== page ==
The EU Google cases (Shopping and Android)
12 November 2018, 12:30 pm–2:00 pm
UCL Laws Events
UCL Faculty of LawsBentham HouseEndsleigh GardensLondonWC1H 0EG
An event organised by the UCL Centre for Law, Economics and Society
The EU Google cases (Shopping and Android):
A few critical remarks and a comparison of the two decisions
Speaker: Assimakis Komninos (White & Case Brussels)
Chair: Professor Ioannis Lianos (UCL)
About the talk
The European Commission has imposed, over the last two years, record-breaking fines against Google in Article 102 cases. The cases are now pending before the General Court of the EU and the Commission continues its assessment of Google’s compliance with these decisions. Does this signify a change of course for Article 102? Are we in uncharted territory or are the two cases safely anchored with standard EU precedents and principles? How should competition authorities deal with the challenges raised by platforms? Is regulation or competition law enforcement the appropriate way forward?
About the speaker
Assimakis Komninos is a partner at White & Case LLP Brussels. Assimakis advises on questions of EU and Greek competition law, EU business regulation, international arbitration, litigation and private international law. He has argued both of the only two competition preliminary reference cases to the European Court of Justice (ECJ) from Greece.
His practice focuses on complex cases of abuse of dominance, restrictive agreements and merger notifications, and he represents clients before the European Commission, national competition authorities, national courts and international arbitration tribunals.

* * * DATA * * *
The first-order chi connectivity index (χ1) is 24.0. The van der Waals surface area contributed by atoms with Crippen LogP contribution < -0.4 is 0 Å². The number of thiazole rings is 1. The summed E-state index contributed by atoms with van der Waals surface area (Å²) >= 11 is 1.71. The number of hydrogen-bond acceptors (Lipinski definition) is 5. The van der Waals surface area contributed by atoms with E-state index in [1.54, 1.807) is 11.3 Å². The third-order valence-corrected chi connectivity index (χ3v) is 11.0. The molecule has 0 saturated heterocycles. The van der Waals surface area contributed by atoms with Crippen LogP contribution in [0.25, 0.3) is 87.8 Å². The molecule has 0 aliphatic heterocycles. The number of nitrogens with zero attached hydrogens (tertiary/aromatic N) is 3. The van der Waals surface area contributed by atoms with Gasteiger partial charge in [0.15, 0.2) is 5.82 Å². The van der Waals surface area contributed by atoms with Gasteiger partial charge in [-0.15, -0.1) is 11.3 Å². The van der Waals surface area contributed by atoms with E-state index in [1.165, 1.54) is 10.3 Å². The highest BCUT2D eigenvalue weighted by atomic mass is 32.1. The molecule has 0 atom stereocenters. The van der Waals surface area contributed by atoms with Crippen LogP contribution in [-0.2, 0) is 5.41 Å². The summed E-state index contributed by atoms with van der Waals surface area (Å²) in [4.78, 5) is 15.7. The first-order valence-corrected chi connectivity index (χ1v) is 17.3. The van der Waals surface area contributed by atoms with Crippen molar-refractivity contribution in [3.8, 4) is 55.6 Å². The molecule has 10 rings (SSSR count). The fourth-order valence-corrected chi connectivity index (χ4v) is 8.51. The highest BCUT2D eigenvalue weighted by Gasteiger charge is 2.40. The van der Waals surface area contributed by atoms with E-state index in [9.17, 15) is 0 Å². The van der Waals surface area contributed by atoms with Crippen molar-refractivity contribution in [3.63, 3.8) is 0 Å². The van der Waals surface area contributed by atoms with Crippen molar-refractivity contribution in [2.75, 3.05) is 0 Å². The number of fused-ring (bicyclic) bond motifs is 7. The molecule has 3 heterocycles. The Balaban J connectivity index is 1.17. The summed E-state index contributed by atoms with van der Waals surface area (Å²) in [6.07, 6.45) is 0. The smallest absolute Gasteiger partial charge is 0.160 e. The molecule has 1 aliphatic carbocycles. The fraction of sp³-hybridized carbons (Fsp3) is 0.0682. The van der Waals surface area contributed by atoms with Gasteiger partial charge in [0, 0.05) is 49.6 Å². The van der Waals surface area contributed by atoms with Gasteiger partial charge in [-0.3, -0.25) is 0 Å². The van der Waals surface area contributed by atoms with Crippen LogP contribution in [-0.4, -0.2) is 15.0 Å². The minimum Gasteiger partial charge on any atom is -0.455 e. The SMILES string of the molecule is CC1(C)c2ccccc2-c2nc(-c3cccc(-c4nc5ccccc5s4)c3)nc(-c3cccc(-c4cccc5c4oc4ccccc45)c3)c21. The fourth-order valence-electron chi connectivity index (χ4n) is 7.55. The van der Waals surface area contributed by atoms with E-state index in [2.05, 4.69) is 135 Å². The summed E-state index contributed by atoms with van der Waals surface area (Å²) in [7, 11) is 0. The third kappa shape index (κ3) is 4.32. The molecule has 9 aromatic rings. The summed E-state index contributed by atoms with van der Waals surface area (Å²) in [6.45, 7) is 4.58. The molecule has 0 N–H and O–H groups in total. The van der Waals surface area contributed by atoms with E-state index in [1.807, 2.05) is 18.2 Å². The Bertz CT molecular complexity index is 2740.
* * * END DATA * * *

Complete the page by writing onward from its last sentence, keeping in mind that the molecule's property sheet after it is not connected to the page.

Clients look to Assimakis for his proven track record and his ability to combine quietly resolving the most sensitive and complex investigations with aggressively litigating to achieve the necessary results. Chambers Global 2014 notes that he has "extensive experience and a deep understanding of competition law and economics."
Assimakis has acted before the ECJ in Syfait v. GlaxoSmithKline and Lélos v. GlaxoSmithKline (parallel trade of pharmaceuticals - abuse of dominance), and in GlaxoSmithKline Services v. Commission (parallel trade of pharmaceuticals - Article 101). He was also involved before the EU General Court in Microsoft v. Commission (compulsory licensing of interoperability information), GlaxoSmithKline Services v. Commission (parallel trade of pharmaceuticals - application of Article 101), Chalkor Metal Works v. Commission (copper plumbing tubes) Public Power Corporation v. Commission (Greek lignites) and EAEPC v. Commission (rejection of a complaint), representing GlaxoSmithKline. He also successfully represented Aegean Airlines in Aegean/Olympic II, which resulted in the European Commission clearing the deal in a Phase II proceeding. This was the first time that the Commission cleared a merger after it had previously prohibited it.
Assimakis has represented clients with excellent results in proceedings before the Albanian, Cypriot, French, Greek, Kosovo, Romanian and Russian competition authorities and Belgian, Bulgarian, Cypriot, French, Greek, Latvian, Spanish and Russian courts. He has particular experience in arbitration cases involving EU and national competition issues, and in private antitrust litigation cases in national courts. Notable clients include GlaxoSmithKline, Nestlé/Nespresso, Coca-Cola HBC, SOCAR, OTE/Cosmote and TeliaSonera.
Assimakis is a former Commissioner and Member of the Board of the Hellenic Competition Commission (HCC).
Assimakis is currently a visiting fellow of the Centre for Law and Governance in Europe at University College London (UCL), a member of the Executive Committee of the Global Competition Law Centre (GCLC) at the College of Europe and a senior associate fellow of the Institute for European Studies (IES) at the Vrije Universiteit Brussels (VUB). He is a prolific writer on legal matters and often gives speeches and seminars on EU competition law, arbitration and Greek law, and is a non-governmental advisor to the International Competition Network (ICN).